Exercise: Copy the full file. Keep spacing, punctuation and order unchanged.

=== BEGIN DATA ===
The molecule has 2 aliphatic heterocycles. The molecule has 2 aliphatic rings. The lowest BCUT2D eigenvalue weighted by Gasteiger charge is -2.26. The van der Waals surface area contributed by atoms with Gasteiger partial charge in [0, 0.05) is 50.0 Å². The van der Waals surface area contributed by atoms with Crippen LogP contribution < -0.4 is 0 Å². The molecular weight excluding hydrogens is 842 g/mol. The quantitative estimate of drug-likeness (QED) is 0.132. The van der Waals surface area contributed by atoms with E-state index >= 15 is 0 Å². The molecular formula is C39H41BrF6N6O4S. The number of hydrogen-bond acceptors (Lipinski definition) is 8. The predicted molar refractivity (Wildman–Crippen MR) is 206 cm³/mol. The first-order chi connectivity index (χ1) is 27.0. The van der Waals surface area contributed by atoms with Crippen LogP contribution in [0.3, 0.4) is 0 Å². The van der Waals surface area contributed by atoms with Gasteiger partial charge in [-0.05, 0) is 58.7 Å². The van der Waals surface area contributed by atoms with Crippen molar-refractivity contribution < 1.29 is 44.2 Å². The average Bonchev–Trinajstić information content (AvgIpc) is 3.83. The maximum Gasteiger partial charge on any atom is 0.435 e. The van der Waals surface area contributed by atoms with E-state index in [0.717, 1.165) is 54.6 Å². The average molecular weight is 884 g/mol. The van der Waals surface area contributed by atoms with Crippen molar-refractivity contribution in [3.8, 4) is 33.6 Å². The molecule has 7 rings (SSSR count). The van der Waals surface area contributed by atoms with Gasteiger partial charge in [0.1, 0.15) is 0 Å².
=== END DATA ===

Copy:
The molecule has 2 aliphatic heterocycles. The molecule has 2 aliphatic rings. The lowest BCUT2D eigenvalue weighted by Gasteiger charge is -2.26. The van der Waals surface area contributed by atoms with Gasteiger partial charge in [0, 0.05) is 50.0 Å². The van der Waals surface area contributed by atoms with Crippen LogP contribution < -0.4 is 0 Å². The molecular weight excluding hydrogens is 842 g/mol. The quantitative estimate of drug-likeness (QED) is 0.132. The van der Waals surface area contributed by atoms with E-state index >= 15 is 0 Å². The molecular formula is C39H41BrF6N6O4S. The number of hydrogen-bond acceptors (Lipinski definition) is 8. The predicted molar refractivity (Wildman–Crippen MR) is 206 cm³/mol. The first-order chi connectivity index (χ1) is 27.0. The van der Waals surface area contributed by atoms with Crippen LogP contribution in [0.3, 0.4) is 0 Å². The van der Waals surface area contributed by atoms with Gasteiger partial charge in [-0.05, 0) is 58.7 Å². The van der Waals surface area contributed by atoms with Crippen molar-refractivity contribution < 1.29 is 44.2 Å². The average Bonchev–Trinajstić information content (AvgIpc) is 3.83. The maximum Gasteiger partial charge on any atom is 0.435 e. The van der Waals surface area contributed by atoms with E-state index in [0.717, 1.165) is 54.6 Å². The average molecular weight is 884 g/mol. The van der Waals surface area contributed by atoms with Crippen molar-refractivity contribution in [3.8, 4) is 33.6 Å². The molecule has 7 rings (SSSR count). The van der Waals surface area contributed by atoms with Gasteiger partial charge in [0.1, 0.15) is 0 Å².